NYT’s Cuba Libre: Calling for Freedom in Cuba is anti-government
WASHINGTON. The New York Times notes that Cuban protestors shouted: “‘freedom’ and other anti-government slogans.” Leave it to the New York Times, the nation’s “newspaper of record,” to identify the diametrically opposed Cuban camps.
The Times piece tends to suggest Cuba’s demonstrators are on par with America’s dreaded January 6 insurrectionists.
Hence the “anti-government” slight. Only horrific, fatigue-clad ruffians waiving Gadsden and American flags would dare oppose a conclave of distant, omnipresent overlords who just want to help. At the point of a gun, of course.
How could tens of thousands of Cubans denounce a government that so many on America’s left (media included) commend for its wonderful, socialized medical system? And yet the Times admits all the unpleasantness in Cuba centers on
“food and medicine shortages. In Cuba, the coronavirus outbreak unmasked the decay of the public health system.”
What happened to the health care system praised by such Hollywood numskulls as filmmaker Michael Moore?
According to the Times, Cuba has…
“… too few hospital beds and too many doctors abroad, often against their will, working for the state’s medical missions.”
What’s this? Socialist indentured servitude… slavery?
Back in 2017, the Times noted:
“Thousands of Cuban doctors work abroad under contracts with the Cuban authorities. Countries like Brazil pay the island’s Communist government millions of dollars every month to provide the medical services, effectively making the doctors Cuba’s most valuable export.
But the doctors get a small cut of that money, and a growing number of them in Brazil have begun to rebel. In the last year, at least 150 Cuban doctors have filed lawsuits in Brazilian courts to challenge the arrangement. They are demanding to be treated as independent contractors who earn full salaries, not agents of the Cuban state.”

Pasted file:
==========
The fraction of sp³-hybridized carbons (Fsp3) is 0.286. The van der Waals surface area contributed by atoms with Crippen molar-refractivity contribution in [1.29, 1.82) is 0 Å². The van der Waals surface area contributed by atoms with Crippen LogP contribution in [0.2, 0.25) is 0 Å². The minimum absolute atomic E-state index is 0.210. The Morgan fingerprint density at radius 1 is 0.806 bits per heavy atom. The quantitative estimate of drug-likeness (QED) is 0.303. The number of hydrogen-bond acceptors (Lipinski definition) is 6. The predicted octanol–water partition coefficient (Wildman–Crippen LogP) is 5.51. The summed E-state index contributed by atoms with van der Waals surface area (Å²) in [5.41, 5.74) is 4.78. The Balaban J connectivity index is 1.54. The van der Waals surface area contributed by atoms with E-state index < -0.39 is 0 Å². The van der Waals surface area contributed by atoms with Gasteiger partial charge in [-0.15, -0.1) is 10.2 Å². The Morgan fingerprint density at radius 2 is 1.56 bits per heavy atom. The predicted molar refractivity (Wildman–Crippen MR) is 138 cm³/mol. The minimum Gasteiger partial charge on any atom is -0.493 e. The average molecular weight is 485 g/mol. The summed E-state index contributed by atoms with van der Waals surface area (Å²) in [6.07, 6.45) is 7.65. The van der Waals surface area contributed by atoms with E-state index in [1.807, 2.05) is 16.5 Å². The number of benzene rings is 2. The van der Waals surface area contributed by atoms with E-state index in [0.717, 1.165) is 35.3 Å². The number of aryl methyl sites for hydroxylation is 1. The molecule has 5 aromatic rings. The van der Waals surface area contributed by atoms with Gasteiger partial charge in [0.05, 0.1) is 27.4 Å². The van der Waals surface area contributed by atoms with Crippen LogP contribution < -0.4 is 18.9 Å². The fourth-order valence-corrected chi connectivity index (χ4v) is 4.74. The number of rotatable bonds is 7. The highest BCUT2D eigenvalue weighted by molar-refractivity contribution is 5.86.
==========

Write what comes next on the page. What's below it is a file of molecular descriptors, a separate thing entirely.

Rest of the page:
As Dr. Yaili Jiménez Gutierrez told the Times,
“There comes a time when you get tired of being a slave.”
And in 2019, the Times also noted the role Cuban doctors play in Venezuela’s democratic socialism.
Dr. Yansnier Arias, for one, was instructed by his Cuban and Venezuelan handlers to deny oxygen to a 65-year-old heart patient. According to the Times, Dr. Arias’ socialist masters…
“… told him to use the oxygen as a political weapon instead: Not for medical emergencies that day, but to be doled out closer to the election, part of a national strategy to compel patients to vote for the government [of Venezuela’s socialist leader Nicolás Maduro].”
Perhaps the editorial staff at the Times should start reading their own newspaper?
They might come to realize that what threatens America is not the January 6 Capitol Hill demonstrators but socialism’s creeping authoritarianism in America.
In Washington, meanwhile, Democratic socialist, Senator Bernie Sanders of Vermont, said of the Cuban demonstrations:
“All people have a right to protest and to live in a democratic society.”
Poor Bernie misses the point. Like most leftists, he conflates “democracy” with freedom. The two ideas are mutually exclusive.
Adolf Hitler, after all, was a product of parliamentary democracy.
With the Nazi Party winning over 30 percent of the vote in the German elections of 1933, Hitler became chancellor in a coalition government. Four weeks after assuming office, the German parliament voted to allow him to rule by decree.
The Second World War and Jewish Holocaust were products of the democratic will.
Cuban demonstrators wave American flags in the streets of Havana because they understand that in America there’s a higher principle than one-man, one-vote. And that is the preservation of individual liberty against the whims of dictators and democratic majorities alike. The US Bill of Rights is decidedly anti-democratic – “Congress shall make no law…”
It is recognition by a just government of the individual’s most precious private property – themselves.
What terrifies authoritarian villains – from Havana to Washington, DC – is more than call by unwashed plebeians for freedom. It’s those bold and astonishing words, like the ones scrawled on signs carried through the streets of Havana,
“We are no longer afraid.”
About the Author:
Originally from Los Angeles, Steven M. Lopez has been in the news business for more than thirty years. He made his way around the country: Arizona, the Bay Area, and now resides in South Florida. A cigar and bourbon aficionado, Steven is a political staff writer for Communities Digital News and an incredibly talented artist.
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